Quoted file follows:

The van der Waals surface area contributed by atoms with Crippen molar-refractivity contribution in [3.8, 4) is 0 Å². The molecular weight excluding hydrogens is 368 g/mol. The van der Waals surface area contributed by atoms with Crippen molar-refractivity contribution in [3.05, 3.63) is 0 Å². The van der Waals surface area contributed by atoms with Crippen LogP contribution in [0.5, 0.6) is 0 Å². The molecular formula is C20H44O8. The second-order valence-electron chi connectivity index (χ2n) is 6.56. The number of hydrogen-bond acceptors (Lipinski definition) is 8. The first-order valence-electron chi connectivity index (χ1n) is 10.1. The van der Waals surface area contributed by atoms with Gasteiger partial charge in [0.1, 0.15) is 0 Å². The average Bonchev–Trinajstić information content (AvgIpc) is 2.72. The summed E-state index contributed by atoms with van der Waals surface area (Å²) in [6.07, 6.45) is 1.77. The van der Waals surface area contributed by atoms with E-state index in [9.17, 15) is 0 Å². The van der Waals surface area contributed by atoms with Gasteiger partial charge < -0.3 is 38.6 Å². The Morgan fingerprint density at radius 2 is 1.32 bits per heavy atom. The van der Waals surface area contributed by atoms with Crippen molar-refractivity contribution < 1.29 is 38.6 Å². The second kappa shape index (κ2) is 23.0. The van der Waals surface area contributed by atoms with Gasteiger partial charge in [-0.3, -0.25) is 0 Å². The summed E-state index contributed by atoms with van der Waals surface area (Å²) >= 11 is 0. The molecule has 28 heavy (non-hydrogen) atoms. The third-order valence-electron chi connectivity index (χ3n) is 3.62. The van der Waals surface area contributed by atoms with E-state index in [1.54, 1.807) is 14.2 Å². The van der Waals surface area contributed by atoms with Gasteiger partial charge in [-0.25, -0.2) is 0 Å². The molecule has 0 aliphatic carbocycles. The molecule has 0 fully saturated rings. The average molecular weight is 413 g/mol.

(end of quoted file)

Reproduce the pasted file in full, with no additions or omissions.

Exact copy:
The van der Waals surface area contributed by atoms with Crippen molar-refractivity contribution in [3.8, 4) is 0 Å². The molecular weight excluding hydrogens is 368 g/mol. The van der Waals surface area contributed by atoms with Crippen molar-refractivity contribution in [3.05, 3.63) is 0 Å². The van der Waals surface area contributed by atoms with Crippen LogP contribution in [0.5, 0.6) is 0 Å². The molecular formula is C20H44O8. The second-order valence-electron chi connectivity index (χ2n) is 6.56. The number of hydrogen-bond acceptors (Lipinski definition) is 8. The first-order valence-electron chi connectivity index (χ1n) is 10.1. The van der Waals surface area contributed by atoms with Gasteiger partial charge in [0.1, 0.15) is 0 Å². The average Bonchev–Trinajstić information content (AvgIpc) is 2.72. The summed E-state index contributed by atoms with van der Waals surface area (Å²) in [6.07, 6.45) is 1.77. The van der Waals surface area contributed by atoms with E-state index in [9.17, 15) is 0 Å². The van der Waals surface area contributed by atoms with Gasteiger partial charge < -0.3 is 38.6 Å². The Morgan fingerprint density at radius 2 is 1.32 bits per heavy atom. The van der Waals surface area contributed by atoms with Crippen molar-refractivity contribution < 1.29 is 38.6 Å². The second kappa shape index (κ2) is 23.0. The van der Waals surface area contributed by atoms with Gasteiger partial charge in [-0.3, -0.25) is 0 Å². The summed E-state index contributed by atoms with van der Waals surface area (Å²) >= 11 is 0. The molecule has 28 heavy (non-hydrogen) atoms. The third-order valence-electron chi connectivity index (χ3n) is 3.62. The van der Waals surface area contributed by atoms with E-state index in [1.54, 1.807) is 14.2 Å². The van der Waals surface area contributed by atoms with Gasteiger partial charge in [-0.25, -0.2) is 0 Å². The molecule has 0 aliphatic carbocycles. The molecule has 0 fully saturated rings. The average molecular weight is 413 g/mol.